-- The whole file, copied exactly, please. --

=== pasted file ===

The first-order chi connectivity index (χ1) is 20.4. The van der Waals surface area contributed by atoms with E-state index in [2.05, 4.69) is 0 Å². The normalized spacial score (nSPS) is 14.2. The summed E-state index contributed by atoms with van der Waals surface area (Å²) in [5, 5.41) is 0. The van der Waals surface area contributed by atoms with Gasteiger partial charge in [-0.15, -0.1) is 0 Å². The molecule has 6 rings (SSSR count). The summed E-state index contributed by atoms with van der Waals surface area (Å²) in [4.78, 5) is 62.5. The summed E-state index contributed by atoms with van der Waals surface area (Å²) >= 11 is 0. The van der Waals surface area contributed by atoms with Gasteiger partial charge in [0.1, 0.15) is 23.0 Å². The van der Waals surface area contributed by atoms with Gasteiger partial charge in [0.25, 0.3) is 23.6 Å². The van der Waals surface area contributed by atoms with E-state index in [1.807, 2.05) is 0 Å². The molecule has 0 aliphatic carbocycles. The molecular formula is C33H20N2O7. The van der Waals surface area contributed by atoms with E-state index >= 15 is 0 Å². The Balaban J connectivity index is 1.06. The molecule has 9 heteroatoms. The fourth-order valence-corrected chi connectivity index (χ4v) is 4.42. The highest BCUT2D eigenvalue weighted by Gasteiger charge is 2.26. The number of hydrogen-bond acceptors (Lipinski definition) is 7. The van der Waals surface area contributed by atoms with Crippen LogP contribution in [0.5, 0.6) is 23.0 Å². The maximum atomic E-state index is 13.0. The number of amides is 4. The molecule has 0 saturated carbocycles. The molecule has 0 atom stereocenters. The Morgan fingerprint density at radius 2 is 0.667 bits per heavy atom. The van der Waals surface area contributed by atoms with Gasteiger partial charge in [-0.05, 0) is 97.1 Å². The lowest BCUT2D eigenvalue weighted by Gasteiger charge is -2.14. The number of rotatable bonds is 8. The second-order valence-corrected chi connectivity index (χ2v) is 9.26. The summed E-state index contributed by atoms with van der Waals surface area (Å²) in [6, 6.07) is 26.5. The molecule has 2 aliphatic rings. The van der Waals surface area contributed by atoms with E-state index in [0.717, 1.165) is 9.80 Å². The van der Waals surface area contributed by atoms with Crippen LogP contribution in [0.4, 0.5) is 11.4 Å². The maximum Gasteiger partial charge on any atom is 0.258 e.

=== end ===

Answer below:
The first-order chi connectivity index (χ1) is 20.4. The van der Waals surface area contributed by atoms with E-state index in [2.05, 4.69) is 0 Å². The normalized spacial score (nSPS) is 14.2. The summed E-state index contributed by atoms with van der Waals surface area (Å²) in [5, 5.41) is 0. The van der Waals surface area contributed by atoms with Gasteiger partial charge in [-0.15, -0.1) is 0 Å². The molecule has 6 rings (SSSR count). The summed E-state index contributed by atoms with van der Waals surface area (Å²) in [4.78, 5) is 62.5. The summed E-state index contributed by atoms with van der Waals surface area (Å²) >= 11 is 0. The van der Waals surface area contributed by atoms with Gasteiger partial charge in [0.1, 0.15) is 23.0 Å². The van der Waals surface area contributed by atoms with Gasteiger partial charge in [0.25, 0.3) is 23.6 Å². The van der Waals surface area contributed by atoms with E-state index in [1.807, 2.05) is 0 Å². The molecule has 0 aliphatic carbocycles. The molecular formula is C33H20N2O7. The van der Waals surface area contributed by atoms with E-state index >= 15 is 0 Å². The Balaban J connectivity index is 1.06. The molecule has 9 heteroatoms. The fourth-order valence-corrected chi connectivity index (χ4v) is 4.42. The highest BCUT2D eigenvalue weighted by Gasteiger charge is 2.26. The number of hydrogen-bond acceptors (Lipinski definition) is 7. The van der Waals surface area contributed by atoms with Crippen LogP contribution in [0.5, 0.6) is 23.0 Å². The maximum atomic E-state index is 13.0. The number of amides is 4. The molecule has 0 saturated carbocycles. The molecule has 0 atom stereocenters. The Morgan fingerprint density at radius 2 is 0.667 bits per heavy atom. The van der Waals surface area contributed by atoms with Gasteiger partial charge in [-0.05, 0) is 97.1 Å². The lowest BCUT2D eigenvalue weighted by Gasteiger charge is -2.14. The number of rotatable bonds is 8. The second-order valence-corrected chi connectivity index (χ2v) is 9.26. The summed E-state index contributed by atoms with van der Waals surface area (Å²) in [6, 6.07) is 26.5. The molecule has 2 aliphatic rings. The van der Waals surface area contributed by atoms with E-state index in [0.717, 1.165) is 9.80 Å². The van der Waals surface area contributed by atoms with Crippen LogP contribution in [0.4, 0.5) is 11.4 Å². The maximum Gasteiger partial charge on any atom is 0.258 e.